Wild Magic

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Wild Magic ✨

Do your kids like to hike? Ours don’t. But our family does go on a ton of really fun hikes! (Shhhh, don’t tell our kids.) These are known to our children as adventures, grasshopper catching expeditions, treasure hunts, animal track-finding excursions, dinosaur explorations, and troll and fairy quests.

Sometimes our hikes involve stories to up the level of engagement. On our hike last weekend, “Kids, last night, I woke up in the middle of the night and something caught my eye out the window… (pause dramatically). There were sparkles, cascading down, and glowing fairies dancing about…” The story went on and on, and ended with… Ana (7 years old): “Mom. Wait. Seriously. Is this real?” 🧚🏾‍♀️

“Hmmm,” I pondered, “do you have magic in your heart?”

Our hikes with our kids are 97% about the journey, not the destination. The kids are too little to make it about the destination.

But duuuuude, what if we lived life like that, everyday, no matter our age? I’m not saying don’t have goals and dreams to aspire to… I’m just saying, what if we enjoyed the ride a little more?

A few weeks ago we headed out for a family “adventure.” Ana’s hiking attire that day pushed even me out of my comfort zone. (Because, blisters and dirt and burrs and you know, all the things.) She was in the house wearing an Elsa dress. (Ironic?) We were trying to get out the door, so we just went with it.

Let me tell ya, something as simple as adding a costume made for one dreamy, imaginative, whimsical experience in the woods together. It was an awesome reminder to let go of rules and shoulds and have-tos and “the normal way” more often and just go with the flow. It was 100% about the journey that day.

✨ Wild Magic. ✨

“Is it real?”

I don’t know. But it sure seems worth believing in. ✨

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Get Outside for Childhood Memories

I’m in the process of conducting interviews for camp counselors for our summer camp, Camp Smashbox. The interviews typically go a little something like this… the applicant walks in nervous. They answer the first few questions looking and sounding anxious. For some of our employees this is their first job, or first interview ever, so they just aren’t relaxed.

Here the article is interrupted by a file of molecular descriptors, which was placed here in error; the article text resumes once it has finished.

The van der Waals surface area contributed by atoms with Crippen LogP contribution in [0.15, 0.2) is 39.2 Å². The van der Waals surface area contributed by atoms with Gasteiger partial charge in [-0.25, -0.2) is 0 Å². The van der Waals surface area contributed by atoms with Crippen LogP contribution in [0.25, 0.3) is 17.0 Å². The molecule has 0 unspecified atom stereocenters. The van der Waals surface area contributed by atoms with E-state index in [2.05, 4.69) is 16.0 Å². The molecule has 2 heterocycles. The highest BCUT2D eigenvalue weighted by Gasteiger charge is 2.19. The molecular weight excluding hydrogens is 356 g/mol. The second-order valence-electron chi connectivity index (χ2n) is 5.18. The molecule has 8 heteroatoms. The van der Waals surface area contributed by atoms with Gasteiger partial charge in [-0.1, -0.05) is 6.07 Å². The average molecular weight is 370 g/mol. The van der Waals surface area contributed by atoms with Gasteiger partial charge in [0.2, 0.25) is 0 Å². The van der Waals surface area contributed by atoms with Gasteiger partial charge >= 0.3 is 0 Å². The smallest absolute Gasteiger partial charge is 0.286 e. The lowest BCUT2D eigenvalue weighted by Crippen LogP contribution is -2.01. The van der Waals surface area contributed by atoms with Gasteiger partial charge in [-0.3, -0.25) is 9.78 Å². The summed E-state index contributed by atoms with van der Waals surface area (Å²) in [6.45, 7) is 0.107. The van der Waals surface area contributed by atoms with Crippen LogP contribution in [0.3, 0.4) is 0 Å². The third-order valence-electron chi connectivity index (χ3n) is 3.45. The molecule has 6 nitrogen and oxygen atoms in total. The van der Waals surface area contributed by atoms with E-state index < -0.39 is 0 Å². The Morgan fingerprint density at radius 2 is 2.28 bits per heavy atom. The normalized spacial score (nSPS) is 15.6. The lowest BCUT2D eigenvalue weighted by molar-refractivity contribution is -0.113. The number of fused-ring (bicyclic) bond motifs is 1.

And then about half way through the discussion I ask them to tell me about their favorite childhood memories…

WITHOUT FAIL, before the question is even entirely spoken, I watch their shoulders drop and their body relax. Their eyes light up, their demeanor changes, they shift in their seat – lean forward – and the spark I’ve been waiting for takes over the conversation. Their tone is animated as they begin talking about imaginative things and outdoor play and important people. I am obsessed with this phenomenon.

Outdoor creative childhood play you guys. It’s magic. ✨

What are some of your favorite childhood memories? And when you think about them, do you feel yourself relax? Does a smile creep across your face? Are your memories outdoors? Do they include other people? Tell me! Tell me! I want to know if these things are as widespread as I suspect they are.

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Jump In

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I can’t tell you how many times I’ve caught myself, or heard other parents, telling their kids not to do something that really would be a great learning opportunity if we could just learn to stay quiet.

Back in the day when kids had the chance to play outside without adults hovering over them, they were able to learn so many things as a RESULT of a CHOICE – not due to a warning from moooommmm.

Icy puddles are cold! Next time I’ll think about that.
Swinging a stick can hurt someone. Next time I’ll think about that.
Getting sand in the tent is annoying. Next time I’ll think about that.
Getting my church clothes dirty is… not really that big of a deal and God doesn’t care anyway… maybe next time I still won’t think about that. 🤪

I’m constantly catching myself (usually after the fact) parenting in ways that are more socially acceptable and less true to what I believe to be beneficial and awesome and so so good for our kids.

Minor risks build character. Learning from experience builds actual skills. And overcoming obstacles builds critical thinking, creativity, perseverance and problem solving capabilities.

I see you looking at that mud puddle little buddy, and I like it. Jump in. With both feet. Because that’s the kind of adult I want you to be. And you are practicing becoming that person Right. About. Now. ❤️

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